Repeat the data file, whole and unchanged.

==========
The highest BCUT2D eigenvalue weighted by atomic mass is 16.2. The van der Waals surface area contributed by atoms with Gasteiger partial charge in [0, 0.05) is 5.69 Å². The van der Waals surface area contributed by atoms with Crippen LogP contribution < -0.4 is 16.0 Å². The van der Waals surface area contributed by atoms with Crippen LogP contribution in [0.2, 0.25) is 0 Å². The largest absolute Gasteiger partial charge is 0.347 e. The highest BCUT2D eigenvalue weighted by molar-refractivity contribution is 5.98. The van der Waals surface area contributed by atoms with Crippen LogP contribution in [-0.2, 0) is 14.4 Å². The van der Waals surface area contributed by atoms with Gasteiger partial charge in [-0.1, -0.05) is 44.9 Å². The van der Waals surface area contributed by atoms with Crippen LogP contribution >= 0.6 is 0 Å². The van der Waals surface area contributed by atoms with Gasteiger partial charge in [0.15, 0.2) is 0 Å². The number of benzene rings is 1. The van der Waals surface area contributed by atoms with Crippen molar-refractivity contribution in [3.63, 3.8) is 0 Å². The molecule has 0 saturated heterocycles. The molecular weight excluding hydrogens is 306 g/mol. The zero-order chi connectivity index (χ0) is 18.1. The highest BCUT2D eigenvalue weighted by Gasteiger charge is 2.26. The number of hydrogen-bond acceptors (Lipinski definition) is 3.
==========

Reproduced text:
The highest BCUT2D eigenvalue weighted by atomic mass is 16.2. The van der Waals surface area contributed by atoms with Gasteiger partial charge in [0, 0.05) is 5.69 Å². The van der Waals surface area contributed by atoms with Crippen LogP contribution < -0.4 is 16.0 Å². The van der Waals surface area contributed by atoms with Crippen LogP contribution in [0.2, 0.25) is 0 Å². The largest absolute Gasteiger partial charge is 0.347 e. The highest BCUT2D eigenvalue weighted by molar-refractivity contribution is 5.98. The van der Waals surface area contributed by atoms with Crippen LogP contribution in [-0.2, 0) is 14.4 Å². The van der Waals surface area contributed by atoms with Gasteiger partial charge in [-0.1, -0.05) is 44.9 Å². The van der Waals surface area contributed by atoms with Crippen LogP contribution >= 0.6 is 0 Å². The van der Waals surface area contributed by atoms with Gasteiger partial charge in [0.15, 0.2) is 0 Å². The number of benzene rings is 1. The van der Waals surface area contributed by atoms with Crippen molar-refractivity contribution in [3.63, 3.8) is 0 Å². The molecule has 0 saturated heterocycles. The molecular weight excluding hydrogens is 306 g/mol. The zero-order chi connectivity index (χ0) is 18.1. The highest BCUT2D eigenvalue weighted by Gasteiger charge is 2.26. The number of hydrogen-bond acceptors (Lipinski definition) is 3.